As he confidently states in his Preface:
The purpose of this book is to acquaint all with the elements of human nature and enable them to read these elements in all men, women and children in all countries. At least fifty thousand careful examinations have been made to prove the truthfulness of the nature and location of these elements.
More than a million observations have been made to confirm the examinations.
Therefore, it is given the world to be depended upon. Taken in its entirety it is absolutely reliable. Its facts can be completely demonstrated by all who will take the unprejudiced pains to do so.
It is ready for use. It is practical. Use it.
The theory that one can ascertain a person’s character by the shape of their features is disturbing to say the least.
Phrenology is the study of the structure of the skull to determine a person’s character and mental capacity.
This pseudoscience is based on the false assumption that mental faculties are located in brain “organs” on the surface of the brain and can be detected by visible inspection of the skull.
See more images via Phrenology Diagrams from Vaught’s Practical Character Reader (1902) | The Public Domain Review.

The Sutherland Sisters and their 37 ft. of Hair,1885.

In the late 19th century, the most startling, erotic thing you could do as a stage performer is let down your Rapunzel-esque floor-length hair.
In fact, according to their biographer, the first real celebrity models in the United States were known as the Seven Sutherland Sisters, who had 37 feet of hair among them. Sarah, Victoria, Isabella, Grace, Naomi, Dora, and Mary Sutherland sang and played instruments—but no one really cared about that.
No, the crowd came to ogle their magical, mythical, uber-feminine hair.
Flaunting all that awesome hair onstage wasn’t quite enough to launch the Sutherlands from abject poverty to riches, so the sisters’ father, the Rev. Fletcher Sutherland, concocted a patent hair-growing tonic.
Because Victorian women coveted the sister’s luscious locks, the cash came flooding in.
The family grew rich beyond its wildest imaginations, as the sisters knocked serious political issues off the newspapers’ front page with their outrageous celebrity antics.
By the mid-1880s, none of the sisters could walk down the street, their flowing tresses dragging behind them like dress trains, without being mobbed by starstruck fans.SutherlandSistersAd-1
via Untangling the Tale of the Seven Sutherland Sisters and Their 37 Feet of Hair | Collectors Weekly.

The Stilt Walking Shepherds of Landes.

The Landes region of southwestern France, bordering the Bay of Biscay, is covered by a large pine forest. In fact, it’s the largest ‘maritime pine’ forest in Europe—’maritime pine’ is a species native to the Mediterranean region.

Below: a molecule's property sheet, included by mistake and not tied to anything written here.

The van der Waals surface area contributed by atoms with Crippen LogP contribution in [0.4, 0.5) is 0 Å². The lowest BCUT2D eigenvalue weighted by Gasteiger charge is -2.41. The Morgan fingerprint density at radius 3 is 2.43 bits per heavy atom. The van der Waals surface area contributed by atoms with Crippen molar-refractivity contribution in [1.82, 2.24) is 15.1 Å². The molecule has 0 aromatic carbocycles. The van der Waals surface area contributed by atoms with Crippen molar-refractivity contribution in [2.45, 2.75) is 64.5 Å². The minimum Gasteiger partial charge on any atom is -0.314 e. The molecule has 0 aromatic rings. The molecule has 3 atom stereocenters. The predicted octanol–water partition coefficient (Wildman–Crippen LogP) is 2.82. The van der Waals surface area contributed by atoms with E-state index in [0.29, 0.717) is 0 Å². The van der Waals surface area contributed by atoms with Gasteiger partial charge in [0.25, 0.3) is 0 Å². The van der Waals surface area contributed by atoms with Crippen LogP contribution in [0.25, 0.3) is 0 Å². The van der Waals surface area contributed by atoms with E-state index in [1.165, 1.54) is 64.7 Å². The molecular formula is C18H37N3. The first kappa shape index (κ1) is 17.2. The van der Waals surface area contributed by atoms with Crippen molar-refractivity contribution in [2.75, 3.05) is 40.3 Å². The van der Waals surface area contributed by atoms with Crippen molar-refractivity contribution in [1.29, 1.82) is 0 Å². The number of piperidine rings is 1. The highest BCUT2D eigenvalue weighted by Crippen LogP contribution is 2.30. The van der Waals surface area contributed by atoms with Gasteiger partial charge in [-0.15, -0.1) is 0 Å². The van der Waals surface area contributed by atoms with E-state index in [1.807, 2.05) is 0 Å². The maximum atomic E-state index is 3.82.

But a hundred years ago, the landscape looked very different. Instead of forests, there was a great level of plain that stretched from horizon to horizon.
This plain was covered with stunted bushes and dry heath that were periodically burned off by the local population to create grazing land for sheep. Around the middle of the 19th century, there were an estimated one million sheep in this area.
The sheep were managed by shepherds who moved around on long stilts. Using stilts had several advantages. It extended their field of vision allowing them to survey distant flocks of sheep.
Tall stilts also increased their stride allowing them to cover long distances in less time. Most importantly, it allowed them to traverse the soft, marshy ground that the plains became after the slightest rainfall.
As a matter of fact, practically the entire population of Landes walked on slits to avoid the soggy ground during rainy days. This system of locomotion was so effective that men on stilts could keep up with horses at full trot.
The stilts made of wood are about five feet high and are provided with a shoulder and strap to support the foot. The upper part of the wood is flattened and rests against the leg, where it is held by a strong strap.
The lower part which rests upon the earth is enlarged and is sometimes strengthened with a sheep’s bone.
The shepherd carries a staff which he uses as a point of support for getting on to the stilts, and also as a crook for directing his flocks. The stilt is so stable and comfortable that the shepherd, perched upon the high seat, would often knit to pass his time. Habituated from their childhood by this sort of exercise many shepherds developed extraordinary skills of acrobatism and maneuverability.
They can pick up a pebble from the ground, pluck a flower, simulate a fall and quickly recover, run on one foot, and so on.
In 1808, when the Empress Josephine went to Bayonne to meet Napoleon I, the municipality sent an escort of young Landese stilt walkers to accompany and amuse the ladies of the court.
The ladies took delight in making the stilt walkers race, or threw coins upon the ground and watched them scramble sometimes resulting in falls. Stilt races were also an essential part of any merry-makings in the villages of Gascony.
The young people vied with each other in speed and agility, and even the young girls, who were as skillful with stilts as the men, took part in the contests.
A notable demonstration of silt walking was made by Sylvain Dornon in 1891 when he walked from Paris to Moscow —a distance of more than 2,800 km— on stilts in just 58 days.
Stilt walking gradually died out in the Landes starting from the middle of the 19th century with the systematic development of large pine plantations that transformed the landscape and the local economy.
The disappearance of the moors, because of the expansion of the pine plantations, brought about the end of sheep herding, and with it the iconic image of shepherds on stilts disappeared as well.
Source: The Stilt Walking Shepherds of Landes | Amusing Planet